You may not realize it, but investors have witnessed history over the past two years. They’ve navigated their way through the quickest 30% drawdown in the benchmark S&P 500 on record (it took less than five weeks), and have reveled in the strongest bounce back of all time. The S&P 500 doubled from its pandemic lows in under 17 months.
However, stock market crashes, corrections, and sell-offs are a normal part of the investing cycle, and what can arguably be described as the price of admission to one of the greatest wealth creators on the planet. Since the year began, a number of U.S indexes have sold off. It’s been especially noticeable for the tech-heavy Nasdaq Composite, which has declined by 15.3%.
While short-term market sell-offs can be unnerving, they’re also a great opportunity to buy high-quality stocks at a discount. With the January sell-off well underway, the following four stocks are begging to be bought.
Zoom Video Communications
With inflation soaring and the Federal Reserve expected to hike interest rate numerous times this year, growth stocks with high premiums have been heavily sold over the past 11 months. Cloud-based Web-conferencing company Zoom Video Communications (NASDAQ:ZM) is one such stock that’s been clobbered, but now looks like a fantastic value.
The argument against buying shares of Zoom is that it’s a beneficiary of the pandemic that’ll see its growth fade once the pandemic winds down. While it is true that the company’s blazing sales growth of 2020 wasn’t repeatable in 2021, its industry-leading conferencing solutions are now embedded in everyday workflow. If and when the traditional work environment returns, Zoom’s solutions are expected to continue playing a big role in keeping projects on track and facilitating meetings.
Zoom Video Communications has done a particularly enviable job of reaching small-and-medium-sized businesses. In the company’s October-ended quarter, it had more than a half-million customers with 10 or more employees, and saw the number of subscribers contributing at least $100,000 in trailing-12-month revenue nearly double to 2,507 from the prior-year period.
As a result of the aggressive retracement in its share price, Zoom can now be purchased for around 10 times sales and 36 times Wall Street’s consensus earnings forecast for fiscal 2023. With the company’s price-to-earnings-growth ratio (PEG ratio) back below 2, it looks like a genuine bargain for patient investors.
For you value stock investors, data storage solutions company Western Digital (NASDAQ:WDC) is begging to be bought during the January sell-off.
The key issue that pessimists will almost always touch on when it comes to Western Digital is the penchant for the data storage industry to oversupply the market when their pricing power improves. This fear of oversupply often places a low ceiling on forward-year price-to-earnings ratios.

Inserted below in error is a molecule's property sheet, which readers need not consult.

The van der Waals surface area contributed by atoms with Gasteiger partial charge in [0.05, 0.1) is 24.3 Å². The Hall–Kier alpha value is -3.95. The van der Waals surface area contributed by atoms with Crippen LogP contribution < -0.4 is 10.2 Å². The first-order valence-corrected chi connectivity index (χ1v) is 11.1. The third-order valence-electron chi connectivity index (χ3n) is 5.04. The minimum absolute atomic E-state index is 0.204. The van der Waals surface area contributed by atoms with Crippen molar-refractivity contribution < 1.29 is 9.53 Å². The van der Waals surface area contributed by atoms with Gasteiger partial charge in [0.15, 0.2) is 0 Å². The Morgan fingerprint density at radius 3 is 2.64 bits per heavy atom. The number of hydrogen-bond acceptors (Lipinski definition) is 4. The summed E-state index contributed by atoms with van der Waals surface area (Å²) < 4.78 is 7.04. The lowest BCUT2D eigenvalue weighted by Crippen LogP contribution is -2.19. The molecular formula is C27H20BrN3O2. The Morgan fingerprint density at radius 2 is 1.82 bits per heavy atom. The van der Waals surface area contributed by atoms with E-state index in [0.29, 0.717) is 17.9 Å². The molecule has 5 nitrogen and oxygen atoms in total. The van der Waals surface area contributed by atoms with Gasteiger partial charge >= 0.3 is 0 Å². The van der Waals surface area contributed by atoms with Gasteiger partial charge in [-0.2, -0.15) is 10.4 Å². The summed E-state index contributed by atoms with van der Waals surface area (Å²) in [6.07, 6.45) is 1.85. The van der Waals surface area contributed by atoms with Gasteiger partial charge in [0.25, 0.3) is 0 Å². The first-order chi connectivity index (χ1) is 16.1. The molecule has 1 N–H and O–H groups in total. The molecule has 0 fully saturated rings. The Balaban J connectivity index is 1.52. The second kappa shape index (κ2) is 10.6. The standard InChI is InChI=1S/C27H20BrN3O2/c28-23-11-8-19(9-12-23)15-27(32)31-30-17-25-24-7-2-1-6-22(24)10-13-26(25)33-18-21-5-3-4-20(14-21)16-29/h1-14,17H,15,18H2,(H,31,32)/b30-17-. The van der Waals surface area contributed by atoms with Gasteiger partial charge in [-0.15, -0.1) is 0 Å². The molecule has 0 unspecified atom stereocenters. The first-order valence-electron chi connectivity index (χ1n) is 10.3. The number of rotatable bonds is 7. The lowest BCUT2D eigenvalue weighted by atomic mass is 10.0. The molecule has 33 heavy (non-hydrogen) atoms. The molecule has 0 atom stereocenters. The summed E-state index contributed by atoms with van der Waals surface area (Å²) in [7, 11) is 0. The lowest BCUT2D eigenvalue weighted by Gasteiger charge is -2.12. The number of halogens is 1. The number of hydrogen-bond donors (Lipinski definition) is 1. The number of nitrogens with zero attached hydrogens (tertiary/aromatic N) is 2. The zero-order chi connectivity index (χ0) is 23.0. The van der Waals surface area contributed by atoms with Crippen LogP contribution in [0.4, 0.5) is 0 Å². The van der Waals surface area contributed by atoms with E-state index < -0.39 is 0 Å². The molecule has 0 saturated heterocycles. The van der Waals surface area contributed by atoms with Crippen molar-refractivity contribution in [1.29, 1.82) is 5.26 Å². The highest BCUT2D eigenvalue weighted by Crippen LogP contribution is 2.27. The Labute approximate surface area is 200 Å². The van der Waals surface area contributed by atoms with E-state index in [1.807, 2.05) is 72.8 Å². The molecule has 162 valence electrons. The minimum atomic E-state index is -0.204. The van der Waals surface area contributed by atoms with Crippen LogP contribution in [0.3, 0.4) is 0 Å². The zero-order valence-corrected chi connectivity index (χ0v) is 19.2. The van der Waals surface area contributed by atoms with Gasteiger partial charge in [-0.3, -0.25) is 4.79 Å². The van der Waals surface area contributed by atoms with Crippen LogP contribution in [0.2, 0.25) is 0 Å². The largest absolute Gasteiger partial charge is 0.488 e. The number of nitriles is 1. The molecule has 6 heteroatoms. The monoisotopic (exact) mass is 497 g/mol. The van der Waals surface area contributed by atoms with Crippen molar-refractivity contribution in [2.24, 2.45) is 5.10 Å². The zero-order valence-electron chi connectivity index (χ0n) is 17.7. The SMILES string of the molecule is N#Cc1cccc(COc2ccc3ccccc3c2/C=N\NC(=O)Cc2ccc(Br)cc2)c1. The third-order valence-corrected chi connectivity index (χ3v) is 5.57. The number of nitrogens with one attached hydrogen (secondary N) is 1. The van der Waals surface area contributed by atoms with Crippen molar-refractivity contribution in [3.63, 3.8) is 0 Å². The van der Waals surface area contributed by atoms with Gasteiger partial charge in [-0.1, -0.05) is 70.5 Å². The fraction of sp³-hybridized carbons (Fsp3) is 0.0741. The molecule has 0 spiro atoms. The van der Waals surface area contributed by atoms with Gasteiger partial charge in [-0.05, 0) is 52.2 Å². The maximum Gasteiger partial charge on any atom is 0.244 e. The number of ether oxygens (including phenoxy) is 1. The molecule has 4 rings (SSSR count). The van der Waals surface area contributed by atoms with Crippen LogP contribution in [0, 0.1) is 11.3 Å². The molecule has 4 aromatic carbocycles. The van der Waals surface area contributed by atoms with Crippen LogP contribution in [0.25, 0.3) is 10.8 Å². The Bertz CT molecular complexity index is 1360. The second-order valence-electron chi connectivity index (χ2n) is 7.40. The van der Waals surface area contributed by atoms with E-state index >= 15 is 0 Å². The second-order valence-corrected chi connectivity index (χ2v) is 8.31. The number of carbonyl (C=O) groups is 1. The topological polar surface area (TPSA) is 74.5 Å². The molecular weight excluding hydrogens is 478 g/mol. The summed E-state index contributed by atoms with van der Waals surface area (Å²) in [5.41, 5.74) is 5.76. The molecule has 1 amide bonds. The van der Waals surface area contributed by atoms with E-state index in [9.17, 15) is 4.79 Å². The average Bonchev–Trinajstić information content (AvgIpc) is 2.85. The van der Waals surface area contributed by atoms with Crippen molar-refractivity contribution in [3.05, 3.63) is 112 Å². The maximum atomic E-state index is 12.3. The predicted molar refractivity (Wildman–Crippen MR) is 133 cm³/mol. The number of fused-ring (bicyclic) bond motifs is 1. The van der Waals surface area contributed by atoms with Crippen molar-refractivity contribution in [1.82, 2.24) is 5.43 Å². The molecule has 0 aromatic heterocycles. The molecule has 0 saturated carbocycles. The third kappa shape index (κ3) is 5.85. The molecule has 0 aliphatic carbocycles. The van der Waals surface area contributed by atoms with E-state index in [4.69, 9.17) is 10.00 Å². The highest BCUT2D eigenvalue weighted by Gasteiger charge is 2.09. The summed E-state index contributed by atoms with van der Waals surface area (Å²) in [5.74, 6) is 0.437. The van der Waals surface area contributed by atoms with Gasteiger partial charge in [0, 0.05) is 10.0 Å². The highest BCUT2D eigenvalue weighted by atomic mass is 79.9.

However, Western Digital and its peers are highly unlikely to encounter these problems in 2022, and possibly even 2023, due to supply chain issues tied to the coronavirus pandemic. The end result for the industry should be strong pricing power and continued high demand.
The company has both short-and-long-term catalysts currently working its favor. The rollout of new gaming consoles in late 2020 has lifted demand for data storage in the short run. Meanwhile, businesses of all sizes shifting their data into the cloud represents a sustainable demand opportunity for Western Digital in data centers. By mid-decade, it wouldn’t at all be surprising if the company’s nimbler NAND flash solutions became commonplace in data centers.
Even taking into account the data storage industry’s history of oversupplying devices when pricing power improves, a forward price-to-earnings ratio of less than 7 is too inexpensive for Western Digital.
Another no-brainer stock that’s begging to be bought is leading electric utility NextEra Energy (NYSE:NEE).
After watching growth stocks skyrocket for more than a decade, the idea of buying an electric utility stock probably sounds boring. The thing is, NextEra isn’t like your average utility company. It’s generated a positive total return for its shareholders in 19 of the past 20 years, and galloped higher by more than 1,000%, including dividends paid, since the Great Recession bottom in March 2009. That’s a better return than a lot of high-growth tech stocks.
NextEra’s secret sauce is its focus on renewable energy. No electric utility in the country comes close to generating as much capacity as NextEra does from solar and wind projects. And with the company spending up to an aggregate of $55 billion between 2020 and 2022 on new infrastructure projects, it’s unlikely to be dethroned as America’s green-energy leader anytime soon.
Even though renewable energy projects are costly, NextEra has been able to finance them at historically low lending rates. What’s more, lower electricity generation costs have helped lift its compound annual earnings growth rate to the high single digits for more than a decade. This compares to a low single digit growth rate for the utility sector.
With a long history of profits in its sails, NextEra is a fantastic buy on any significant pullback.
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